I was always fascinated by electronics. Both of my parents finished as electrical engineers, so the current flows in the family (pun intended). It’s certainly a wonder in itself that I ended up in social sciences but that’s another story.
My “freelance” contracts are about to end, and I grew tired working all days and nights, so pursuing new ones wasn’t an option. I decided that I need a new hobby. Of course it must be computer related, and it must involve building something physically. Creating mobile apps are certainly fun, but you get the hardware as given, can’t really stretch it (especially on the iOS platform). Long story short, I decided that tweaking microcontrollers and breadboards is the next thing I want to do in my spare time.
I checked the market and found some great tools. I was fascinated by Lego Mindstorms, especially by the sheer awesomeness of this Sudoku solver robot. But I didn’t want to spend that much money, so eventually I settled with Arduino. It seemed as a reasonable compromise: extensible beyond imagination, works with any standard electronic component (certainly avoiding vendor lock-in), free software and massive community support (not to mention it’s open source). And it is definitely cheaper than a Lego robot. I thought it would be nice for starting out. I ordered a starter kit and waited patiently. To ease the pain of waiting I got two books, Beginning Arduino and Electrical Engineering 101.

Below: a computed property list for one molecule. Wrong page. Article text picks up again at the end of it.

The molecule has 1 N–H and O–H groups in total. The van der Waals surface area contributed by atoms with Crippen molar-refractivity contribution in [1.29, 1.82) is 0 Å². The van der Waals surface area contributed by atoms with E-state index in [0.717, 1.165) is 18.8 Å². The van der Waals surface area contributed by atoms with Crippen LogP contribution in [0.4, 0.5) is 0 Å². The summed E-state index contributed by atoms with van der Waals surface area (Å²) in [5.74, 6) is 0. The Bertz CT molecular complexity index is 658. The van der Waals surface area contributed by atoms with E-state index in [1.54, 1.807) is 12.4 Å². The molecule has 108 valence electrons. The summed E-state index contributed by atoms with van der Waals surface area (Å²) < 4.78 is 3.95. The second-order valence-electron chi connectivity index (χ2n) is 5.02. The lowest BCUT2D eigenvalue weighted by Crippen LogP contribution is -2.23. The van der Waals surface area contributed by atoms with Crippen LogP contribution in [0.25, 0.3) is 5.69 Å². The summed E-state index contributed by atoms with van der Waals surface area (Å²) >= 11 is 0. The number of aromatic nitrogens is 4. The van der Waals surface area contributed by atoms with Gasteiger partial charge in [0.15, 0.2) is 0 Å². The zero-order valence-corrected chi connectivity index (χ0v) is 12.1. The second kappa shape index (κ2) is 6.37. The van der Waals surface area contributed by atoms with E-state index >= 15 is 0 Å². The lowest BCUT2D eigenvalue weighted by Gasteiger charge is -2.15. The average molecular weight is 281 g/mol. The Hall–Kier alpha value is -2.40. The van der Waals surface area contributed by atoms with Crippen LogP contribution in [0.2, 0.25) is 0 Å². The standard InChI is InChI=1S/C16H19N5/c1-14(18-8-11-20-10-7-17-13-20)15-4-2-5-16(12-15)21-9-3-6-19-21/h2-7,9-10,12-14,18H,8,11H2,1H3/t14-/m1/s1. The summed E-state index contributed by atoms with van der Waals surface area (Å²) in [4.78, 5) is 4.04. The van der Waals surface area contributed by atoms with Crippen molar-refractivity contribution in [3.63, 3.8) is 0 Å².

When the kit arrived I must confess that I was intimidated greatly. Here’s a picture after identifying all parts:
Plenty of stuff and completely incomprehensible for a total starter in electrical engineering like me. At this point comes the community support very handy. I googled all the components adding “arduino” in the beginning and started building what I saw in the results. It’s tremendously funny and you learn a lot about your gadgets (which ultimately use the same components only in a much more compact form).
Arduino certainly encourages experimenting. I have a great time sorting things out, how to connect them, and eventually make them work as I intended. Sure, you can’t be as careless as if you were sketching source code in a hobby project, where you just fix things up if it doesn’t compile. It’s pretty easy to fry circuits and equipment and this is a further entertaining factor (at least it is for me). You better understand what you are doing (and why you are doing it) in order to prevent damage which of course forces you to learn things.
I don’t really know if I’d publish some sample projects I did because I’m such a starter that I might do things terribly wrong, and I don’t want to be blamed for dead Arduinos. But should I build something awesome, I’d post it here for sure.